Sunday, 13 October 2019

More On Movies - XXII

RECENTLY RE/WATCHED


The Taking Of Pelham One Two Three (1974)
What can I say? It's one of the best crime action thrillers of all time innit? Four men in disguises high-jack a subway train in New York city. Then hold a carriage of nineteen passengers hostage for a ransom of a million bucks. Mister Blue (Robert Shaw) the criminal kingpin is in radio contact with the head of transit police Lieutenant Garber (Walter Matthau). The clock is ticking though as they have only an hour to deliver the cash before hostages start getting killed. The tension created here is palpable. This is another 70s masterpiece. Sometimes it's very funny but the situation feels pretty real and something that could totally happen. Matthau is brilliant as the Lt Garber. David Shire provides an exquisite score.


Hopscotch (1980)
After watching Taking of Pelham... A Walter Matthau fest was in order and you can't go past this very clever and beautifully realised movie. This is probably top five Matthau. Miles Kendig (Walter Matthau) is a disillusioned CIA agent who decides to write a memoir exposing espionage secrets and particularly the incompetence of his old boss Myerson (Ned Beatty). A spectacular global game of cat and mouse ensues. Kendig travels the world shaking off Myerson and his cronies as they try to stop him publishing his exposé. Kendig is always one step ahead though making him pretty conceited. Will he be caught or remain at large? If you've never seen this cold war comedy/thriller it's worth a look. Matthau's character treads a fine though you'll either find him irritatingly smug or hilariously arrogant. 


Dolemite (1975)
Fuck I haven't seen Dolemite for ages but there's a new biopic on Rudy Ray Moore that got me in the mood. Celebrity biopics are pretty much all same aren't they? So I can't say I'm too excited about that but it was a treat to revisit Dolemite's rough around the edges first cinematic outing from 1975. Dolemite is the chunky ladies man/pimp who was framed by his enemy Willie Green who is working for Mayor Daley. He was found with stolen furs, firearms and drugs because they were planted by his enemies and ended up in prison with a 20 years sentence. He gets an early release though so he can help can capture the goons who framed him and clean up the neighbourhood. His first order of business upon release from gaol is to get changed in the street back into his pimp-alicious threads, now that is a man with the right priorities! Oh boy, we get some stunning stuff such Dolemite's blue proto-rap performance poetry, a harem of Kung Fu hookers, the hamburger guy with the world's funkiest drug walk, dodgy politicians, a black separatist sex fiend Reverend, crazy sexy time with Dolemite, supreme 70s fashion, shoot outs, cool cars, the funkiest soundtrack, wild dancing, incredible 70s dialogue, an amazing bit of violence where Dolemite breaks through Willie's skin with a karate punch revealing his insides and much more. This is an amazing example of what can be done in DIY film making with kinetic energy, a bit of self belief, raw talent and hell of a lot of charisma.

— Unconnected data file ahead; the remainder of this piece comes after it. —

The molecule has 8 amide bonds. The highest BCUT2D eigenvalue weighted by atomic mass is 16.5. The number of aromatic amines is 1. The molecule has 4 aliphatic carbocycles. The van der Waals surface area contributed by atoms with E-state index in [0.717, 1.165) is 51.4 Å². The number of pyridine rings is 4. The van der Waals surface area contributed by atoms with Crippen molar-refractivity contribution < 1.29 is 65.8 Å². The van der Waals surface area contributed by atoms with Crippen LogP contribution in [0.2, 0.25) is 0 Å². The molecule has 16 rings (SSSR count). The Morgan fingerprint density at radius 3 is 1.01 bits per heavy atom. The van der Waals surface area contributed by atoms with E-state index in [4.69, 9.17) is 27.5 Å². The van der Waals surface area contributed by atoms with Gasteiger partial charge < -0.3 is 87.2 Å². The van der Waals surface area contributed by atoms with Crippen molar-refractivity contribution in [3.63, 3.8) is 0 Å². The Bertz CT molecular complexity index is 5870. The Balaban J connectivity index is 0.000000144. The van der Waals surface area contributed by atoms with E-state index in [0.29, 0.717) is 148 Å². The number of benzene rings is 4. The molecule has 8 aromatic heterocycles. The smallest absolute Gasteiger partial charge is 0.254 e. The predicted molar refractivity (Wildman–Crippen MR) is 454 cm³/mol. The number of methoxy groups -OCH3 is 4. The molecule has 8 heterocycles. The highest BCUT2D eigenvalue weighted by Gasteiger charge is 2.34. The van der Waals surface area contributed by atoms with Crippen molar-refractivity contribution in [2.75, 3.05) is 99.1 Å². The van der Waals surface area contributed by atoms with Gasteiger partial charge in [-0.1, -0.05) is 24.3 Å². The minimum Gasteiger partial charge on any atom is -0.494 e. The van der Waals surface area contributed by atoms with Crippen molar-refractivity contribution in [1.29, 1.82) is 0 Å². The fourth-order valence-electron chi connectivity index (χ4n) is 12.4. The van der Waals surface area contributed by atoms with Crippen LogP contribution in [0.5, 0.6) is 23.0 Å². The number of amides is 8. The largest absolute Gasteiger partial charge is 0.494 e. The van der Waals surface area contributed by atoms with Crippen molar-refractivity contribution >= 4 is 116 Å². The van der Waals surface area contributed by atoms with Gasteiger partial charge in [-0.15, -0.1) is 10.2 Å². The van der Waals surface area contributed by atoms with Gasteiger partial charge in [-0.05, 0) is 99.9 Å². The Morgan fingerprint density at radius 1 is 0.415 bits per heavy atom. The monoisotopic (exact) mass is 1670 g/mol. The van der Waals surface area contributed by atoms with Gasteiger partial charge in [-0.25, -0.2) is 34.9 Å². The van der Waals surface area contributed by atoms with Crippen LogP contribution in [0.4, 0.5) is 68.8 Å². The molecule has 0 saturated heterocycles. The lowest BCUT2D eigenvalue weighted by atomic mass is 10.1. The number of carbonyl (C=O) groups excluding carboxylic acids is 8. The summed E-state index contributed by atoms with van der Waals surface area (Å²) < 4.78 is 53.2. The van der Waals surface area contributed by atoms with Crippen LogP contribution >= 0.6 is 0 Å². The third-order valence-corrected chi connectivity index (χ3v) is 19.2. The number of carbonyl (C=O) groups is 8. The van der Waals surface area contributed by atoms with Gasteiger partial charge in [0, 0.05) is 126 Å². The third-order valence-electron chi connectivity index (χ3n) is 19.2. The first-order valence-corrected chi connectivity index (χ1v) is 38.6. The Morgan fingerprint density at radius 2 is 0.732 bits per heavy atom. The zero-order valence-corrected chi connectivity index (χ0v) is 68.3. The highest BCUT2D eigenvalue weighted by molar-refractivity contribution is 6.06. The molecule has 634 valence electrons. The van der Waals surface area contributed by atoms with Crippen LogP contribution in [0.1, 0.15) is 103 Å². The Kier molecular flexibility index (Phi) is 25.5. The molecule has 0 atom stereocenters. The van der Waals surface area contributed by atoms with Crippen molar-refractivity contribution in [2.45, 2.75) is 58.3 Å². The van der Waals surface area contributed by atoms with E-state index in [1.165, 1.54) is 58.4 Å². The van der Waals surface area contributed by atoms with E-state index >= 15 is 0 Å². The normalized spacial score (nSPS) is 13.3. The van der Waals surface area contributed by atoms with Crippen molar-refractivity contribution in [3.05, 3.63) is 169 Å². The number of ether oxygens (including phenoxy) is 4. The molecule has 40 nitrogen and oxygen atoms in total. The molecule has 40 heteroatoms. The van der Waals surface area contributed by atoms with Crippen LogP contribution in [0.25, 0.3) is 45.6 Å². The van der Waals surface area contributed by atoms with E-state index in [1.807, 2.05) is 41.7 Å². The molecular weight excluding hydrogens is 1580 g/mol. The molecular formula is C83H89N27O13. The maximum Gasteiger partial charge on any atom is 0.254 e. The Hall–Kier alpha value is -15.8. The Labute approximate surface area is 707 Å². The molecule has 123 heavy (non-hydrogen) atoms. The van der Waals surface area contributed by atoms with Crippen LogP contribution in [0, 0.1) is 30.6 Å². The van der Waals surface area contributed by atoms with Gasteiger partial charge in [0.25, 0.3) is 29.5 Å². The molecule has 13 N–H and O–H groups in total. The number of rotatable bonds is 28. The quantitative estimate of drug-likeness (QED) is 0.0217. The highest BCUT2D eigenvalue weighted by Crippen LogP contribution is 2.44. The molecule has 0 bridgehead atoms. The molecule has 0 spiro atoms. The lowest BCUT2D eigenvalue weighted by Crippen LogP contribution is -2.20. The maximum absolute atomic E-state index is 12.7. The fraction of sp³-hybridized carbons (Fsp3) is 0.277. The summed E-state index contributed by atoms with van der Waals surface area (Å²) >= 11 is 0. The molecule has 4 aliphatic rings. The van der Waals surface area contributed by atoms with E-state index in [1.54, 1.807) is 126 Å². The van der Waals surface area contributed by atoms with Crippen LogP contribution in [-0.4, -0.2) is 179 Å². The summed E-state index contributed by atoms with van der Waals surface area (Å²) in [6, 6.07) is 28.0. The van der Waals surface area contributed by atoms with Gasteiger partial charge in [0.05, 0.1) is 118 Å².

Friday Foster (1975)
Young Pammy is delectable and delightful as the photographer come amateur sleuth Friday Foster. This isn't the greatest blaxploitation movie ever made but it's fun and looks a million bucks compared to its counterparts (Olive also seem to have done an incredible restoration job for the blu-ray). It comes with the usual accoutrements of fine funky threads, boobs, classic cars, pimps, hookers, dialogue unique to the time, glamour, funky soundtrack, black politics, violence, rooftop chases, interior design to die for, shoot outs etc. Look out for spectacular truck crushing man in a phone box sequence! We even get some icons in Pam Grier, Yaphet Kotto, Scatman Crothers and a very funny OTT performance from the one and only Eartha Kitt...oh and that dude from the love boat as a pimp! It's just the plot that's scatty and a little confusing with its political intrigue and strange conspiracy. It all gets wrapped up neatly and cheese-illy in the final minutes Giallo stylee though but that's not really the point is it? Friday Foster is just a great excuse for some outrageous cinematic scenes for the target audience to enjoy.


The Plumber (1979)
This is a good little psychological thriller directed by Peter Weir. When I say little I mean that literally, The Plumber is done and dusted in a zippy 77 minutes. A crazy plumber Max (Ivar Kants) enters an academic couple's apartment for a maintenance job and gradually turns the wife's (Judy Morris) life upside down. Weir creates a whole lot of claustrophobic awkwardness and a great sense of invaded personal space. This film really puts you at unease. It's hard not to read this as an absurd look at champagne socialists, class systems in Australia and civil/uncivil behaviour etc. You can try to just enjoy The Plumber on a surface entertainment level but Weir's un-subtlety tends to encroach upon your brain. I know what I think about stuff. I don't need someone to patronisingly tell me to think about a certain social or political subject. Guess what Pete it doesn't make you deep or provocative. It just makes you seem like a naive tool which perhaps you were.


Sleeping Dogs (1977)